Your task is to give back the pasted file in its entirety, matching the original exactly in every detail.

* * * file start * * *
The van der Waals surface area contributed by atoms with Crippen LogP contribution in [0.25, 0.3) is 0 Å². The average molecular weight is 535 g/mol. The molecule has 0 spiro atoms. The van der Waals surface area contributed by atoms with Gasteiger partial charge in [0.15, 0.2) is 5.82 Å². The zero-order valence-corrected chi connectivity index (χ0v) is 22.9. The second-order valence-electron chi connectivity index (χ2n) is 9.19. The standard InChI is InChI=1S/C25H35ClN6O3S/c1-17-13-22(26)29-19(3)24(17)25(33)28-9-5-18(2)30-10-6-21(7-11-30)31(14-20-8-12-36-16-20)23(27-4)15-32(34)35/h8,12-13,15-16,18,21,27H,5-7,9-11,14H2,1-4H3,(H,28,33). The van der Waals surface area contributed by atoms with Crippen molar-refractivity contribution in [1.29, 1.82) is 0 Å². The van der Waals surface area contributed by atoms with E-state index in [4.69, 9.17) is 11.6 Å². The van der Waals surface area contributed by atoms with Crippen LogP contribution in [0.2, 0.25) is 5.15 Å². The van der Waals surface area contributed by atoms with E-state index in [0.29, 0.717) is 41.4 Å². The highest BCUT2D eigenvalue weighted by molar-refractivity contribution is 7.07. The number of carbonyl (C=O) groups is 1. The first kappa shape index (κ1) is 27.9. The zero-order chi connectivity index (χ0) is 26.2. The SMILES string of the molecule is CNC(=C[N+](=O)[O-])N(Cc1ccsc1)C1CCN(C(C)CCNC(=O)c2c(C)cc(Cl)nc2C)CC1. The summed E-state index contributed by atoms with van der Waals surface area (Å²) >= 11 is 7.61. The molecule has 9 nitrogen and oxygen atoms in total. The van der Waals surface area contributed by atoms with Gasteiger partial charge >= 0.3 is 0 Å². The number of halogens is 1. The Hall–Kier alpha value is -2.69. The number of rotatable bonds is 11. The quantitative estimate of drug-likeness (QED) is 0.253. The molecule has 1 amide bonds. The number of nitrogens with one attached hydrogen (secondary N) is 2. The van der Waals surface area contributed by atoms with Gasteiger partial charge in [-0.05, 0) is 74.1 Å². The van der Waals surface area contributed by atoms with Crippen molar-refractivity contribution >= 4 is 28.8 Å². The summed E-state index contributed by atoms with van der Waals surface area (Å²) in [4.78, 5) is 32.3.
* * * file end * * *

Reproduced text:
The van der Waals surface area contributed by atoms with Crippen LogP contribution in [0.25, 0.3) is 0 Å². The average molecular weight is 535 g/mol. The molecule has 0 spiro atoms. The van der Waals surface area contributed by atoms with Gasteiger partial charge in [0.15, 0.2) is 5.82 Å². The zero-order valence-corrected chi connectivity index (χ0v) is 22.9. The second-order valence-electron chi connectivity index (χ2n) is 9.19. The standard InChI is InChI=1S/C25H35ClN6O3S/c1-17-13-22(26)29-19(3)24(17)25(33)28-9-5-18(2)30-10-6-21(7-11-30)31(14-20-8-12-36-16-20)23(27-4)15-32(34)35/h8,12-13,15-16,18,21,27H,5-7,9-11,14H2,1-4H3,(H,28,33). The van der Waals surface area contributed by atoms with Crippen molar-refractivity contribution in [1.29, 1.82) is 0 Å². The van der Waals surface area contributed by atoms with E-state index in [4.69, 9.17) is 11.6 Å². The van der Waals surface area contributed by atoms with Crippen LogP contribution in [0.2, 0.25) is 5.15 Å². The van der Waals surface area contributed by atoms with E-state index in [0.29, 0.717) is 41.4 Å². The highest BCUT2D eigenvalue weighted by molar-refractivity contribution is 7.07. The number of carbonyl (C=O) groups is 1. The first kappa shape index (κ1) is 27.9. The zero-order chi connectivity index (χ0) is 26.2. The SMILES string of the molecule is CNC(=C[N+](=O)[O-])N(Cc1ccsc1)C1CCN(C(C)CCNC(=O)c2c(C)cc(Cl)nc2C)CC1. The summed E-state index contributed by atoms with van der Waals surface area (Å²) >= 11 is 7.61. The molecule has 9 nitrogen and oxygen atoms in total. The van der Waals surface area contributed by atoms with Gasteiger partial charge >= 0.3 is 0 Å². The number of halogens is 1. The Hall–Kier alpha value is -2.69. The number of rotatable bonds is 11. The quantitative estimate of drug-likeness (QED) is 0.253. The molecule has 1 amide bonds. The number of nitrogens with one attached hydrogen (secondary N) is 2. The van der Waals surface area contributed by atoms with Gasteiger partial charge in [-0.05, 0) is 74.1 Å². The van der Waals surface area contributed by atoms with Crippen molar-refractivity contribution >= 4 is 28.8 Å². The summed E-state index contributed by atoms with van der Waals surface area (Å²) in [4.78, 5) is 32.3.